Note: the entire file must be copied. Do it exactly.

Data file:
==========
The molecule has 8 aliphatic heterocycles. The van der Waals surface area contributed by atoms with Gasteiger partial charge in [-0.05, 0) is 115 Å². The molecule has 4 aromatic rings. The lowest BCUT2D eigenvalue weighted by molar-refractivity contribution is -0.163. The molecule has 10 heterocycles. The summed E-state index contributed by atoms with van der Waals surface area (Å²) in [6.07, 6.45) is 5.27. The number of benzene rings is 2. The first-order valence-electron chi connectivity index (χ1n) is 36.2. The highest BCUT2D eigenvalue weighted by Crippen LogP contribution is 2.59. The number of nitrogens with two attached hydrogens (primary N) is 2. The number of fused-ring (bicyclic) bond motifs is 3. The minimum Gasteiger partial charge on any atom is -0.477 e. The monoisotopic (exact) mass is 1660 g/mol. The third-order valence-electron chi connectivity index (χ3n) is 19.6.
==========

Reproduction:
The molecule has 8 aliphatic heterocycles. The van der Waals surface area contributed by atoms with Gasteiger partial charge in [-0.05, 0) is 115 Å². The molecule has 4 aromatic rings. The lowest BCUT2D eigenvalue weighted by molar-refractivity contribution is -0.163. The molecule has 10 heterocycles. The summed E-state index contributed by atoms with van der Waals surface area (Å²) in [6.07, 6.45) is 5.27. The number of benzene rings is 2. The first-order valence-electron chi connectivity index (χ1n) is 36.2. The highest BCUT2D eigenvalue weighted by Crippen LogP contribution is 2.59. The number of nitrogens with two attached hydrogens (primary N) is 2. The number of fused-ring (bicyclic) bond motifs is 3. The minimum Gasteiger partial charge on any atom is -0.477 e. The monoisotopic (exact) mass is 1660 g/mol. The third-order valence-electron chi connectivity index (χ3n) is 19.6.